As the US prepares to mark 70 years since the Japanese attack on Pearl Harbor, some servicemen who survived the attack have returned to the site permanently. The ashes of Lee Soucy, who died last year at the age of 90, have been interred in the USS Utah with the help of a Navy diver. The ship still lies where it sank in 1941 and holds the remains of dozens of his shipmates who died in the attack. The ashes of Vernon Olsen will be placed in the USS Arizona, on which 1,177 of his shipmates died. Three others, whose ships were salvaged for scrap, will have their ashes scattered in the harbor today.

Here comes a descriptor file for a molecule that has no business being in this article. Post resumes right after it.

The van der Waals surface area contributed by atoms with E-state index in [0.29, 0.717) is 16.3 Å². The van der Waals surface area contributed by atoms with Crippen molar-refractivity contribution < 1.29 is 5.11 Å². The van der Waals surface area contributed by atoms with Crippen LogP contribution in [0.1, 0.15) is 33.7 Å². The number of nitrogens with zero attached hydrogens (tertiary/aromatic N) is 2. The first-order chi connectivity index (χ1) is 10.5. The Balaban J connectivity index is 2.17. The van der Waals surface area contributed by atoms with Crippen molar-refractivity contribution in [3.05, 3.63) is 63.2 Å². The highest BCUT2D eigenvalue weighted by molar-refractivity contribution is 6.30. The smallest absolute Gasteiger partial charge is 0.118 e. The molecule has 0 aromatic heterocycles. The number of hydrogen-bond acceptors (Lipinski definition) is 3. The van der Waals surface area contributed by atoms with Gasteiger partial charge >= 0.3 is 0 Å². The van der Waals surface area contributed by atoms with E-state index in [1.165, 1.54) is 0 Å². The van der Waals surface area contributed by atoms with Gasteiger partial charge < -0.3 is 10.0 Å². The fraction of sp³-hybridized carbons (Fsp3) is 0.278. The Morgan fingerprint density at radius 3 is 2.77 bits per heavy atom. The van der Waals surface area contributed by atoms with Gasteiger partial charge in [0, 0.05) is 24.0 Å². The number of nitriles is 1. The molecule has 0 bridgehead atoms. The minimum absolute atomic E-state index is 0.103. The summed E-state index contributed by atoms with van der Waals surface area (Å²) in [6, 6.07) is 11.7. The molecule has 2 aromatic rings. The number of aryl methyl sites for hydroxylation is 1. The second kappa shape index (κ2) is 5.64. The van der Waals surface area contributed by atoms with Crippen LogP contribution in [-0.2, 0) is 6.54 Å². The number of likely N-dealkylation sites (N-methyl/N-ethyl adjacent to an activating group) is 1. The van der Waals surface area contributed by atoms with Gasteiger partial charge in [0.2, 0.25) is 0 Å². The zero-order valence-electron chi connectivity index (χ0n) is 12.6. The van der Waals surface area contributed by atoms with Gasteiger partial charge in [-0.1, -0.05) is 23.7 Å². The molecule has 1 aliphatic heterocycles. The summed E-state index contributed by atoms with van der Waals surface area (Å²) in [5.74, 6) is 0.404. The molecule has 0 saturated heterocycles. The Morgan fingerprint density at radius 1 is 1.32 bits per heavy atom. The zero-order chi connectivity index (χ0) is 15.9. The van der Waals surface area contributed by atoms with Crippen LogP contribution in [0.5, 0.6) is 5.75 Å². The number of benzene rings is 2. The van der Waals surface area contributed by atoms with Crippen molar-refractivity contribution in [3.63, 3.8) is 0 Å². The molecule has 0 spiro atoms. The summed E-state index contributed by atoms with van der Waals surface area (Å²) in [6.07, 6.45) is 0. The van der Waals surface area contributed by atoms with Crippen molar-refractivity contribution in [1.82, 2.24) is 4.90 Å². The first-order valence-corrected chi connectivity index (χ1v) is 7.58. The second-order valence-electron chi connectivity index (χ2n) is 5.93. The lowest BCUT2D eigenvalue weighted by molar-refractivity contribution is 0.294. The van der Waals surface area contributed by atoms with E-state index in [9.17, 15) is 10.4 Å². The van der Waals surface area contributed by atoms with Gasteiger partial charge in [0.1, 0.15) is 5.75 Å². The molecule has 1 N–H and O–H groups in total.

"They want to return and be with the shipmates that they lost during the attack," a retired sailor who coordinates the ceremonies tells AP. Members of the Pearl Harbor Survivors Association have gathered at the site every Dec. 7 for more than 50 years. But as membership dwindles and the health of survivors declines, the organization has decided to disband at the end of this year, the New York Times reports. "We felt we ran a good course for 70 years, fought a good fight," said the director of the association's Southeast chapter. "We have no place to recruit people anymore: Dec. 7 only happened on one day in 1941."